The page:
July 2006 Symposium on Nanotechnology and the Environment: Life Cycle of Nanomaterials: Highlights, Question and Answer Session Session
July 12, 10:30-11:30 AM
Dr. Stig Irving Olsen, NANO DTU, Technical University of Denmark, Department of Manufacturing Engineering Management, Lyngby, Denmark
Highlights Nanotechnologies imply a vast array of benefits to society many of which may also be environmentally beneficial, e.g. reductions in energy use and improved functionality of material. But apart from the potential toxicological risks of nanoparticles nanotechnology may also imply an increased use of scarce resources, a high energy demand and waste in production, problems in recycling etc. To ensure a sustainable development of nanotechnologies it is important to adequately meet human demand and to assess the entire system.
Life cycle assessment (LCA) is a useful tool for this but a simplified approach may be needed. LCA is an environmental assessment tool that focuses on the services provided to society, very often the functionalities provided by a product. LCA has a holistic perspective since the entire life cycle of a product from the extraction of raw materials to the final disposal is included and because all relevant environmental impacts and consumption of resources are assessed. It can be used for the identification of problematic impacts in the life cycle and for comparisons between products and/or life cycle stages. International Organization for Standardization (ISO) standards are developed for LCA.
In nanotechnology manufacturing, the use of scarce metals and materials may increase; since only small amounts are needed, cost is not so prohibitive. This creates increased impact upstream. For example, it is 2000 times more energy-intensive to extract gold from ore than steel. Also, the use of Sc (scandium)doped fullerenes in automobile fuel cells could quickly deplete Sc, a rare material. Experiences from electronics show that disassembly and recycling of scarce materials is very difficult.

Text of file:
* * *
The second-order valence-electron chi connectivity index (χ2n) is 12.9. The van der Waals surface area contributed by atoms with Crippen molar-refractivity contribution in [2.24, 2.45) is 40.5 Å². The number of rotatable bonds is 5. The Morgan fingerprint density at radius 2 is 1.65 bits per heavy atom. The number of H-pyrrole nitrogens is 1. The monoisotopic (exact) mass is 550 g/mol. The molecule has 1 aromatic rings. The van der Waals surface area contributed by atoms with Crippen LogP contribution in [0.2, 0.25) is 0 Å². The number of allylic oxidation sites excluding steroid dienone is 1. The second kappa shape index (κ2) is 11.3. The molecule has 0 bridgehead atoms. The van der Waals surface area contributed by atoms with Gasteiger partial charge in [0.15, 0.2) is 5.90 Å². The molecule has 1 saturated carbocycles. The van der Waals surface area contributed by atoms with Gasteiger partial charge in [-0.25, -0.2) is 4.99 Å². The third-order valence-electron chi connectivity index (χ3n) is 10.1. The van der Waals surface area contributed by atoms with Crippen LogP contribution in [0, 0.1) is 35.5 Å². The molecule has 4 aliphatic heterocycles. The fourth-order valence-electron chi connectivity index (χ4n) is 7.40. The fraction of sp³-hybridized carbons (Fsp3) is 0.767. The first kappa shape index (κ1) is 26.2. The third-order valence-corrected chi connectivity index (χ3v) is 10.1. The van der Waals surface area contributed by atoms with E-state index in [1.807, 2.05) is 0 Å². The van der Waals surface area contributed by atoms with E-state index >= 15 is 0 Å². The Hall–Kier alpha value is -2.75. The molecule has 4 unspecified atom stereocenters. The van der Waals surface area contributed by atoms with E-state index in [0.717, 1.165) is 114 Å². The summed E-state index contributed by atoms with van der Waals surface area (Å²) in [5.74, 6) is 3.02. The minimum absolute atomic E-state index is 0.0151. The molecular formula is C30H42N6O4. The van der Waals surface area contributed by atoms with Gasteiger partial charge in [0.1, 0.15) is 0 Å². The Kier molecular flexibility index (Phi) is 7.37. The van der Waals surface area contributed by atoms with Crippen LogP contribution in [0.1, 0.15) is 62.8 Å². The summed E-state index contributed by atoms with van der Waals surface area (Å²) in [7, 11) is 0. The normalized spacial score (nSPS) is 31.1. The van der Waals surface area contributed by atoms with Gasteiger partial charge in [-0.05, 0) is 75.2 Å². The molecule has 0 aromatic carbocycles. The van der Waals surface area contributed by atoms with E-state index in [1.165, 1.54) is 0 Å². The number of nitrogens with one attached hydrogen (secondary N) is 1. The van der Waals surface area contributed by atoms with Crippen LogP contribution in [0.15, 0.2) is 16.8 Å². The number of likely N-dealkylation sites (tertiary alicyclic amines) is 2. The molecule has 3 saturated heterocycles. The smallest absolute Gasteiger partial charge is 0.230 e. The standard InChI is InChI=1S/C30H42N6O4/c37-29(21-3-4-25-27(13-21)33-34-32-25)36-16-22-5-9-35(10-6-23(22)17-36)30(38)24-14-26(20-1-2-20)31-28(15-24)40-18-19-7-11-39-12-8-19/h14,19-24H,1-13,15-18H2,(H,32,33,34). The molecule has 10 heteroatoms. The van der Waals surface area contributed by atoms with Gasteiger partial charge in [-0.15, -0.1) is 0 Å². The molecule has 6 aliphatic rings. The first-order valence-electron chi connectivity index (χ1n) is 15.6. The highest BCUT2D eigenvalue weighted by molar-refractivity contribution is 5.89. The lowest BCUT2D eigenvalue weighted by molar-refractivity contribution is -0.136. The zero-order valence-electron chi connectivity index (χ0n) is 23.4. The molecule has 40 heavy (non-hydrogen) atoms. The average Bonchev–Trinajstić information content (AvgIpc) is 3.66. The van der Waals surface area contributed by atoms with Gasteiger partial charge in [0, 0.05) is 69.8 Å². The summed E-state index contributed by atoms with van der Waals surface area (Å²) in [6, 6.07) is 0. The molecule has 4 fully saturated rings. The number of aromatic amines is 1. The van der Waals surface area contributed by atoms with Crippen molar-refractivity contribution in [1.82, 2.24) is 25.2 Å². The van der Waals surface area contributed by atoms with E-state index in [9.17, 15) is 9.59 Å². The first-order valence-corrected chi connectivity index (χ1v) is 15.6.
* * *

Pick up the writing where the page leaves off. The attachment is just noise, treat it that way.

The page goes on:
Maintaining a clean nanotechnology production environment to ensure pure products requires lots of high-energy input both in the process and upstream.
Using three real cases of fullerenes application some environmental aspects of the life cycle were illustrated, e.g. the need to purify nanoparticles in organic solvent prior to use in composite and low yield as well as the potential release during incineration of nanotubes in composites.
Both the induced impact of nanotechnology function as well as the impact of whatever the new technology is replacing needs to be assessed. Forecasting methods are needed in environmental assessment. It is important to interpret risks during the life cycle. And finally the need to make environmental concerns inherent to nanoresearch was emphasized.
Question-and-Answer Session When asked whether benefits of nanotechnology outweigh risks, Dr. Olsen indicated that there are many applications for which it will be difficult to weigh benefits versus risks. For example, environmental impact assessments are typically not performed for medical applications. When asked about the importance of recycling of nanomaterials, Dr. Olsen indicated that recycling will be critical to realizing energy savings, especially for products/processes that use scarce resources. A commenter noted that the Woodrow Wilson Center and the European Commission (EC) will hold a workshop on LCA and nanotechnology.